But then someone just paid a billion dollars for a company that loses so much money that they can’t even borrow any more, and you can’t entomb your Porsche in THAT money pit 😉

  31. I posted a few weeks back on 2342 that it now seems the home was a good value considering the 2304 Jackson property that is about to close in this same price range; and the similar homes over in Presidio Heights that sold at 10+m. But I don’t think 2750 can sell at this price and don’t think anyone will be looking back to say it was anything other than an overzealous listing price. Although it’s still not on the MLS so the actually listing could be more in line with reality. I’ll give the benefit of the doubt. Our comments certainly aren’t helping. 🙂

  32. Was 2342 a good value or has the market escalated to roughly the same extent that 2504 loses to its’ lack of view? 10-20% is probably a reasonable assumption for both of those and would put 2342/2750 at 16,000,000 today.
    The final price here will be 16,500,000; you heard it here first 😉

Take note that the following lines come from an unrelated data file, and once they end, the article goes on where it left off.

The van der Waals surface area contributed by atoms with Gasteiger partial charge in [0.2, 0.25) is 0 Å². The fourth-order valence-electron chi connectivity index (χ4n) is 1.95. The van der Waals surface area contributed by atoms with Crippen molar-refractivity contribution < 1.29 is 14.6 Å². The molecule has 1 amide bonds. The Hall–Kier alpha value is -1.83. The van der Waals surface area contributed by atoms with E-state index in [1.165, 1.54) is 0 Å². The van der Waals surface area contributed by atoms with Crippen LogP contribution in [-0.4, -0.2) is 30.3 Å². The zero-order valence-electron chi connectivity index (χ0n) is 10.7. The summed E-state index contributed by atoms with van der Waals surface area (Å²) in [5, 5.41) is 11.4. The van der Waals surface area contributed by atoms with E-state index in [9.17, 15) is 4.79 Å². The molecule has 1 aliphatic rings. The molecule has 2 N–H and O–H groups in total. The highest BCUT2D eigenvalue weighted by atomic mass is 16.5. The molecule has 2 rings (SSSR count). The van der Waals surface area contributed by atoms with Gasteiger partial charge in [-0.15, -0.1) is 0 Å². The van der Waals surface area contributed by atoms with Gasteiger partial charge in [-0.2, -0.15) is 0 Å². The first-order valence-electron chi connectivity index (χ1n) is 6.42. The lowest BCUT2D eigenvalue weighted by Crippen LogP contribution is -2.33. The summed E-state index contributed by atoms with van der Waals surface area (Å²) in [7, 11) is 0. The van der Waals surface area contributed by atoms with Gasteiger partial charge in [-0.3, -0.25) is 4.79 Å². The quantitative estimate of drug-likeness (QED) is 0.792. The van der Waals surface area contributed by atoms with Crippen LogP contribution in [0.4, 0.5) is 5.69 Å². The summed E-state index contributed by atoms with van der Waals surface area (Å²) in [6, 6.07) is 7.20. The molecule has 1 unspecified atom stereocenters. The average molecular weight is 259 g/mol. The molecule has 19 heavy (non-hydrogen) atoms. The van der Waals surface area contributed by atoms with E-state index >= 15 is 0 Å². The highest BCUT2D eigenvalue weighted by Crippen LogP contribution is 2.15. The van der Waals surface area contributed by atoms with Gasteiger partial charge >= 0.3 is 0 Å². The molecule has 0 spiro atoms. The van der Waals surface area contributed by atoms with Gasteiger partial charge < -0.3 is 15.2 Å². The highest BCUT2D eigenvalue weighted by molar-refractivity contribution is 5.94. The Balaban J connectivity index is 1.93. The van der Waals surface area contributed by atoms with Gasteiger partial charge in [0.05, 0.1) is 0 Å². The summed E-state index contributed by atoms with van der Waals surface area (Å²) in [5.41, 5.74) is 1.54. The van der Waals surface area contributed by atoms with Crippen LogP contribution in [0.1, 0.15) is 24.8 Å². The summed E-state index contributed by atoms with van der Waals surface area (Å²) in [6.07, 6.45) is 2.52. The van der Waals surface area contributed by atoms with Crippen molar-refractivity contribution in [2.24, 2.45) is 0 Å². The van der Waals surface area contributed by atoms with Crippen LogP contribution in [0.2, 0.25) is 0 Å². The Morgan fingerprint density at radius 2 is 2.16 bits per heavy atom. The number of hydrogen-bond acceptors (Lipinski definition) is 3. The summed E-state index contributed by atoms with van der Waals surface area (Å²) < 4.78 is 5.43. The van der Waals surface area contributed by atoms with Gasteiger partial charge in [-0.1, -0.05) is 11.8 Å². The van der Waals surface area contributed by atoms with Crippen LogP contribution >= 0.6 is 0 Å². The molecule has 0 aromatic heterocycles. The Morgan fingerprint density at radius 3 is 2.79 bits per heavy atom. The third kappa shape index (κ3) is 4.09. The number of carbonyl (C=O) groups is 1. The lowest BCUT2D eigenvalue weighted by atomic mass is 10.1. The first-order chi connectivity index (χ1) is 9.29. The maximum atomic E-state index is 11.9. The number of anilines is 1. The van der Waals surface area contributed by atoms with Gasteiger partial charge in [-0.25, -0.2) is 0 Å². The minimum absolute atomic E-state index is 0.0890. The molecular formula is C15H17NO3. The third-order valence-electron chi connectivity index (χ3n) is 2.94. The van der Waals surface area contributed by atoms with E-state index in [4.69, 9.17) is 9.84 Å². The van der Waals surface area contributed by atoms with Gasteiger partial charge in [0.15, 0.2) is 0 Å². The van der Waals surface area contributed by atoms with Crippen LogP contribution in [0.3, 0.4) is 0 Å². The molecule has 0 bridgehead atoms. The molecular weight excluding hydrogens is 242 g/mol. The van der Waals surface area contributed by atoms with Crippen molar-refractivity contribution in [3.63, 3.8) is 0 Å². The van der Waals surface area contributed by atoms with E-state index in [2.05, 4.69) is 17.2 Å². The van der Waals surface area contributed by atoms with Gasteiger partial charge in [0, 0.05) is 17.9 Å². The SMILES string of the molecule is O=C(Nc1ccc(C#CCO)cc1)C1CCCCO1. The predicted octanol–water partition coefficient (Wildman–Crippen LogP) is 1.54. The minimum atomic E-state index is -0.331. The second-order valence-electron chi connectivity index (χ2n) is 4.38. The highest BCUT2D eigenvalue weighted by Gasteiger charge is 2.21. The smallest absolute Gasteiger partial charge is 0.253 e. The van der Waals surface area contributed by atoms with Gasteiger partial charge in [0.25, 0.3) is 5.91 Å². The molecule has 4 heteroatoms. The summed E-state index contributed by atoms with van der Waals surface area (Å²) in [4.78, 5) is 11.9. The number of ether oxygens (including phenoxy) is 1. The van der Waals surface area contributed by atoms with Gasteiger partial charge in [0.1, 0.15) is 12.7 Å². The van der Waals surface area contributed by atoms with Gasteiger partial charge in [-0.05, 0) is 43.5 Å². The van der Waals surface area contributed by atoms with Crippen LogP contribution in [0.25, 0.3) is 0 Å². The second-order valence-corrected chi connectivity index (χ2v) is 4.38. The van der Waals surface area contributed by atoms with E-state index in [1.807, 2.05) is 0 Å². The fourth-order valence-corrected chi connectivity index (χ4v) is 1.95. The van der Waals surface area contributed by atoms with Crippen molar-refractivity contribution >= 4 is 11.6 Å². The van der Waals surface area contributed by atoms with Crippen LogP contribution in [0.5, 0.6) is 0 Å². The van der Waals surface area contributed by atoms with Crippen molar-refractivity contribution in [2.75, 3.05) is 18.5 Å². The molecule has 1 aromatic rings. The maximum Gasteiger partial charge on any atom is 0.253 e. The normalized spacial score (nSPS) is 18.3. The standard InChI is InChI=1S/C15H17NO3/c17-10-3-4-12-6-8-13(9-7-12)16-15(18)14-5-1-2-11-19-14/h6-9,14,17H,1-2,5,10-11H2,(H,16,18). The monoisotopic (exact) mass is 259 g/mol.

33. How many square ft is 2504? Can’t give you a guess till I have that. But seems everything in this range is selling at 2 – 2.2k psf. I’ll leave it there for now. Personally, I’m not that impressed with the finishes on 2504. I do like the pool and garage lift.

  34. These are all 6500-7500″ish” depending on whose measuring stick you use. Not 10,000 sqft by any stretch.
    But then they would be 30,000,000 if they were, right? 😉

  35. So at the outer size of your square footage and my otter limit of $ psf it would seem that we are aligned at $16.5. Sold. 🙂

  36. The implication is 8000 square feet. Very impressive outcome. Interesting this home never made it onto the MLS and remained relatively confidential throughout the whole process only to have the exact sale price and $/psf disclosed so publicly. Congrats to the sellers/developers and I sincerely hope the market keeps pace. Fairly blown away at the sale price. It’s not like there is a ton of competition at these levels. That said, the Sacks and Parker purchase(s) both known and unknown, along with the Pincus home, may prove to be the best buys in retrospect. Very curious to see how the Sacks project on Pacific/Broadway turns out. Lots of activity there.

  37. Amazing! Great for the sellers. I still really like this place, regardless of what people think of it. And yes, 2342 Broadway was a steal. It would easily be 20-25 million now. They could probably sell it for that in a day or two if they wanted.

Leave a Reply

Your email address will not be published. Required fields are marked *